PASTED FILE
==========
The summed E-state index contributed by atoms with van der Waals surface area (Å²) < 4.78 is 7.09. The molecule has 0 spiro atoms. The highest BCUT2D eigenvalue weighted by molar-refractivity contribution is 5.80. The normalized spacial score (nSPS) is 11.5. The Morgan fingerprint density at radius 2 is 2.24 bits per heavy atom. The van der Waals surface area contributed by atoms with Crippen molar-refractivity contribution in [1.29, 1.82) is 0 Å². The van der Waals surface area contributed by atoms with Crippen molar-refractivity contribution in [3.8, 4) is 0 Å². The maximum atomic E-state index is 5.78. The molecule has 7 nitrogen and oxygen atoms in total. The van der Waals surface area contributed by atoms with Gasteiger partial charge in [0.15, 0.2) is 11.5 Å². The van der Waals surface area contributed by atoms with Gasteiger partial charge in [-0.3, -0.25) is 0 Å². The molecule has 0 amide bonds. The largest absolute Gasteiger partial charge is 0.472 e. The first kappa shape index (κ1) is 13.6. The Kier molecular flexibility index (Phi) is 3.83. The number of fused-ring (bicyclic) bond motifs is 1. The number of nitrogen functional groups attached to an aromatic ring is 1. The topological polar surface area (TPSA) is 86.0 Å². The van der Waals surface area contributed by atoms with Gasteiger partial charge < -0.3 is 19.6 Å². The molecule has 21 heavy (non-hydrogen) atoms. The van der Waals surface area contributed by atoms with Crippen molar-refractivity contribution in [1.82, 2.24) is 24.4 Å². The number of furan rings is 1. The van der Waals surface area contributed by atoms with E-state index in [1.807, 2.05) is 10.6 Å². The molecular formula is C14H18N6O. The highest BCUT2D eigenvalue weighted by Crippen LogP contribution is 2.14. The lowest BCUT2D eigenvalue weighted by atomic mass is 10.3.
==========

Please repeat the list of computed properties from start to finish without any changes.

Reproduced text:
The summed E-state index contributed by atoms with van der Waals surface area (Å²) < 4.78 is 7.09. The molecule has 0 spiro atoms. The highest BCUT2D eigenvalue weighted by molar-refractivity contribution is 5.80. The normalized spacial score (nSPS) is 11.5. The Morgan fingerprint density at radius 2 is 2.24 bits per heavy atom. The van der Waals surface area contributed by atoms with Crippen molar-refractivity contribution in [1.29, 1.82) is 0 Å². The van der Waals surface area contributed by atoms with Crippen molar-refractivity contribution in [3.8, 4) is 0 Å². The maximum atomic E-state index is 5.78. The molecule has 7 nitrogen and oxygen atoms in total. The van der Waals surface area contributed by atoms with Gasteiger partial charge in [0.15, 0.2) is 11.5 Å². The van der Waals surface area contributed by atoms with Gasteiger partial charge in [-0.3, -0.25) is 0 Å². The molecule has 0 amide bonds. The largest absolute Gasteiger partial charge is 0.472 e. The first kappa shape index (κ1) is 13.6. The Kier molecular flexibility index (Phi) is 3.83. The number of fused-ring (bicyclic) bond motifs is 1. The number of nitrogen functional groups attached to an aromatic ring is 1. The topological polar surface area (TPSA) is 86.0 Å². The van der Waals surface area contributed by atoms with Gasteiger partial charge < -0.3 is 19.6 Å². The molecule has 21 heavy (non-hydrogen) atoms. The van der Waals surface area contributed by atoms with Crippen molar-refractivity contribution in [1.82, 2.24) is 24.4 Å². The number of furan rings is 1. The van der Waals surface area contributed by atoms with E-state index in [1.807, 2.05) is 10.6 Å². The molecular formula is C14H18N6O. The highest BCUT2D eigenvalue weighted by Crippen LogP contribution is 2.14. The lowest BCUT2D eigenvalue weighted by atomic mass is 10.3.